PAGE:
Individual women’s gymnastics events were introduced at the 1952 Helsinki games and the USSR’s Maria Gorokhovskaya became the woman winning the most medals at one Olympics with two gymnastic golds and five silvers.
Avery Brundage, the last de Coubertin disciple to head the IOC, retired in 1974, after which, not coincidentally, the number of women’s events at the Olympics grew rapidly. Women’s basketball was added in 1976; the first of three women-only events in Olympic history, synchronized swimming, debuted at the 1984 Los Angeles Olympics (the other two are rhythmic gymnastics and the now-defunct softball); women’s shooting events appeared in 1984; judo went co-ed in 1988; football in 1996; weightlifting in 2000; and this year, boxing. And women’s boxing may have it’s first international star in Marlen Esparza, a charismatic, intelligent, pretty flyweight (and pretty fly) Latina from the Houston area with a steel jaw and vicious right.
You’ve come a long way, baby, indeed.
The best match of the men’s football tournament was Mexico’s 4-2 thriller against Senegal. Giovanni dos Santos scored the winner eight minutes into overtime—he had also contributed to El Tri’s other two goals to that point. Without question, the man of the match, of the entire tournament to this point for Mexico. “Wow, that was a difficult game,” was all coach Luis Fernando Tena could say.
Brazil, on the other hand, played a lackluster match against Honduras. Los Catrachos took an early lead, but went down to 10 men after 33 minutes. Don’t cry for them, Tegucigalpa—being physical against the more talented squad was part of their game plan against Spain (six yellows) as well as Brazil (six more), and they paid the price. La Seleçao overcame one-goal deficits twice and went up on Leandro Demaio’s second goal of the match. Honduras just would not go away, earning various excellent scoring chances late in the game. Then Roger Espinoza, who scored los Catrachos’ second goal, was sent off in the injury time for his second yellow card. As my mother used to say, Este arroz ya se coció. (This rice, she is cooked.)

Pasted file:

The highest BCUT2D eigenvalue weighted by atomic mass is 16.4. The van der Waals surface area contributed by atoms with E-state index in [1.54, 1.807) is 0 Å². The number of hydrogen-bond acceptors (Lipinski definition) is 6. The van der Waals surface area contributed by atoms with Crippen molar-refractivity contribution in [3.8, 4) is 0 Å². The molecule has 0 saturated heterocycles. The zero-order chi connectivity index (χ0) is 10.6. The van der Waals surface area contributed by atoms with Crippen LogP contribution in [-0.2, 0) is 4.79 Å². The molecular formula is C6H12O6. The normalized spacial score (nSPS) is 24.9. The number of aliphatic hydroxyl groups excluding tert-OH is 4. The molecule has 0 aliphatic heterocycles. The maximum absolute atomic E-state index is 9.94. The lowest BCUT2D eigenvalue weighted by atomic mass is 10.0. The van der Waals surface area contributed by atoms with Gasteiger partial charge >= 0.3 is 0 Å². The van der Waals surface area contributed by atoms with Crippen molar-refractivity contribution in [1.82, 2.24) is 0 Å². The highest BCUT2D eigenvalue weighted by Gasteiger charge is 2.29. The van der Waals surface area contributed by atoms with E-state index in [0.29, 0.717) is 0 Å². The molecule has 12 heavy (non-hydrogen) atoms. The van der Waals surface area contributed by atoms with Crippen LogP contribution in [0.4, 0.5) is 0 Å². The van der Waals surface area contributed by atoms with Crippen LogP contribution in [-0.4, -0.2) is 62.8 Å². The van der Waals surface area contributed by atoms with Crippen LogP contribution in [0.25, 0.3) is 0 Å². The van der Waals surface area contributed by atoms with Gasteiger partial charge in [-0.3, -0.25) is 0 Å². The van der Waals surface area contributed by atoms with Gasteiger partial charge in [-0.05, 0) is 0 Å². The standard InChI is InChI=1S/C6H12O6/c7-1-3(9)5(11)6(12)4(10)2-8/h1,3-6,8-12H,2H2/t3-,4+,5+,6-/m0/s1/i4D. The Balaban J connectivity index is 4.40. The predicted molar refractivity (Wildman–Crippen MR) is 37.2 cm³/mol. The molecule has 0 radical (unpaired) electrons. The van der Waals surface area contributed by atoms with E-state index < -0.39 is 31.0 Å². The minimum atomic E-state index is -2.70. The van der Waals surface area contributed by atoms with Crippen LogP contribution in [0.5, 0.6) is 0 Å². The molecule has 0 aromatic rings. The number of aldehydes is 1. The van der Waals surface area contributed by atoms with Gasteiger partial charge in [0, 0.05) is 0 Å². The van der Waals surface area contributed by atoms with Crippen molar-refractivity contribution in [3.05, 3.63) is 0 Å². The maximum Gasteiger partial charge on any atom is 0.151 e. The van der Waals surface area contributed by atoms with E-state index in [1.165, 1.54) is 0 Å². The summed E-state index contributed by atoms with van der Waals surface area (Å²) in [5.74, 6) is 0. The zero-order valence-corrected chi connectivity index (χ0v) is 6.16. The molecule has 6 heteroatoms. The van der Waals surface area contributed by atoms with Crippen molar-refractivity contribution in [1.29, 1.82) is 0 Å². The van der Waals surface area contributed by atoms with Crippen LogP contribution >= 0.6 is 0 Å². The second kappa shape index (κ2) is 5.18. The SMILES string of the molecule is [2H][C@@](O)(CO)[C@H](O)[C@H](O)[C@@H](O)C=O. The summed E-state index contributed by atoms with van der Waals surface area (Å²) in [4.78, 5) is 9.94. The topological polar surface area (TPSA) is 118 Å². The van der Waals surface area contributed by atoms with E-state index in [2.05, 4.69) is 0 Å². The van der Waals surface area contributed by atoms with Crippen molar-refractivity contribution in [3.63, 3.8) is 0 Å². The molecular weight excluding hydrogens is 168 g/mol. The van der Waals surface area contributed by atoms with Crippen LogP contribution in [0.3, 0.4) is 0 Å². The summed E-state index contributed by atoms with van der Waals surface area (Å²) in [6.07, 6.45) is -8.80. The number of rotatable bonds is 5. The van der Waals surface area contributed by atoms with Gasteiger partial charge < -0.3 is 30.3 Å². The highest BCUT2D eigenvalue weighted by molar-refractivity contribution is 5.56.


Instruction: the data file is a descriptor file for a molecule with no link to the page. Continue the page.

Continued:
Adíos, Honduras. I’ve loved our time together. See you in Brazil in 2014 and/or 2016.
Argentina hasn’t won a medal yet at these games. (Is there some sort of Falkland/Malvinas mojo coming back to haunt them?) Juan Martín del Potro will get a shot at Novak Djokovic and the bronze today at Wimbledon. Also in tennis, Serena and Venus Williams go for their third women’s-doubles gold today. (They won in Sydney in 2000, and last time in Beijing.) If they do, they will pass the great Latino tandem of Gigi and Mary Joe Fernández.
Erick Barrondo García won Guatemala’s first Olympic medal ever on August 4, taking silver in the 20K racewalk. In V as in Victor’s July 27 issue, Guatemalan-American novelist Francisco Goldman said, “If a race walker wins [Guatemala’s first medal], I’ll just laugh. Cruelly … It would be so typical if Guatemala’s first ever medal was in race-walking. Give me a break.”
Francisco also said that he wasn’t rooting for his native country to win a medal because he wouldn’t “want to give [right-wing president] Otto Pérez Molina any opportunity for nationalist chest-thumping.” I’m sure Francisco is gnashing his teeth at the fact that Pérez Molina is already planning the parade for when Barrondo returns to Guate.